Alison V. Scott. Selfish Gifts: The Politics of Exchange and English Courtly Literature, 1580-1628. Madison: Fairleigh Dickinson UP, 2006. 304pp. ISBN 0 8386 4082 6.

James M. Palmer
Prairie View A&M University

James M. Palmer. "Review of Alison V. Scott, Selfish Gifts: The Politics of Exchange and English Courtly Literature, 1580-1628."Early Modern Literary Studies 13.3 (January, 2008) 18.1-6 <URL:>.

  1. Alison V. Scott notes very early in Selfish Gifts: The Politics of Exchange and English Courtly Literature, 1580-1628 that "boundaries between gifts, bribes, and sales give way" (39) in late Elizabethan and early Stuart England to such an extent that contemporary literature participates in on-going, complicated, even paradoxical, discussions of the problems associated with proper gift-giving. Given the "complex and political nature of giving" (231), Scott begins her study by raising the question "What is a gift?", and she paves an interpretive path through a range of (courtly) texts-especially, letters, poetry, plays, and masques-as an answer. Throughout, Scott demonstrates an informed engagement with texts on friendship, patronage, and giving that span nearly two thousand years, moving through classical, Renaissance, and modern authors as a means of contextualizing contemporary giving.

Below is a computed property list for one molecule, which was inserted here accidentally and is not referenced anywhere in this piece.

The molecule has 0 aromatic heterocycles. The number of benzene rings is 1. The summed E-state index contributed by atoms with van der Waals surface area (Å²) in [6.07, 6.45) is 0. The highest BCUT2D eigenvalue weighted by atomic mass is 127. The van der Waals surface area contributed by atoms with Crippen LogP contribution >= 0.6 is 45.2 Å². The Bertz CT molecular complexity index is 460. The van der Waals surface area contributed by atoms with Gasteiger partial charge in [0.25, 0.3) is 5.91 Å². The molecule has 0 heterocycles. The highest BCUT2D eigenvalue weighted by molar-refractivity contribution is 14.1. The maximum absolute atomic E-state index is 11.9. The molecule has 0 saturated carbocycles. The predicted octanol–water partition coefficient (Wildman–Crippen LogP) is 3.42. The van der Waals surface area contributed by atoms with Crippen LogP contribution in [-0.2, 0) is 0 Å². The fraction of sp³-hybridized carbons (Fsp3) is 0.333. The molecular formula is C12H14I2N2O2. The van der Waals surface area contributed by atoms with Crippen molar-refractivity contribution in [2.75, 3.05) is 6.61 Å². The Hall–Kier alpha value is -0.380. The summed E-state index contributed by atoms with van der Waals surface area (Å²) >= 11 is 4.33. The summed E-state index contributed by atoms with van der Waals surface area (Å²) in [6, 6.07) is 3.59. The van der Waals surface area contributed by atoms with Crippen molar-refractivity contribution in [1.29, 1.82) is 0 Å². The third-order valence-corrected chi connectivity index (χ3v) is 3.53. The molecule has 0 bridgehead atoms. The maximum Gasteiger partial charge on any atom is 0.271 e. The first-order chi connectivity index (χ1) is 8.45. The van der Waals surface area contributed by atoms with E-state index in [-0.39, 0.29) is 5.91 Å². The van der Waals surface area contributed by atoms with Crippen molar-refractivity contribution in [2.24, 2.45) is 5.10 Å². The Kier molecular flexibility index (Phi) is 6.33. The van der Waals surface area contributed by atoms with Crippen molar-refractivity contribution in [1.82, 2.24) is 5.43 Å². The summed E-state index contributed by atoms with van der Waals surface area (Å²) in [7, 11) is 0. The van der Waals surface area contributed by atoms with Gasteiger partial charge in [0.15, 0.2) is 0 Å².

2. Scott clearly demonstrates that courtly literature "shaped and was shaped" by such conditions as the emergence of a market economy, a decline in stable aristocratic patronage, and the growth of the literary marketplace (39), all of which were complicated by Elizabeth I's withholding of royal gifts and James I's extravagant giving. The book (some of which has been published in earlier stages as articles in Explorations in Renaissance Culture, Studies in Philology, AUMLA, and Parergon) progresses largely in a chronological way: first examining Elizabeth's giving (and the Essex rebellion) through the writings of Ralegh, Daniel, Jonson, and Sidney; then the nature of the poet's gift and the "conundrum of giving" (85), especially through a reading of Shakespeare's Sonnets; followed by a Jacobean focus. This last section is crafted especially well and is what I found to be the most valuable, offering, indeed, "fresh reading[s]" (42), to borrow Scott's own assessment.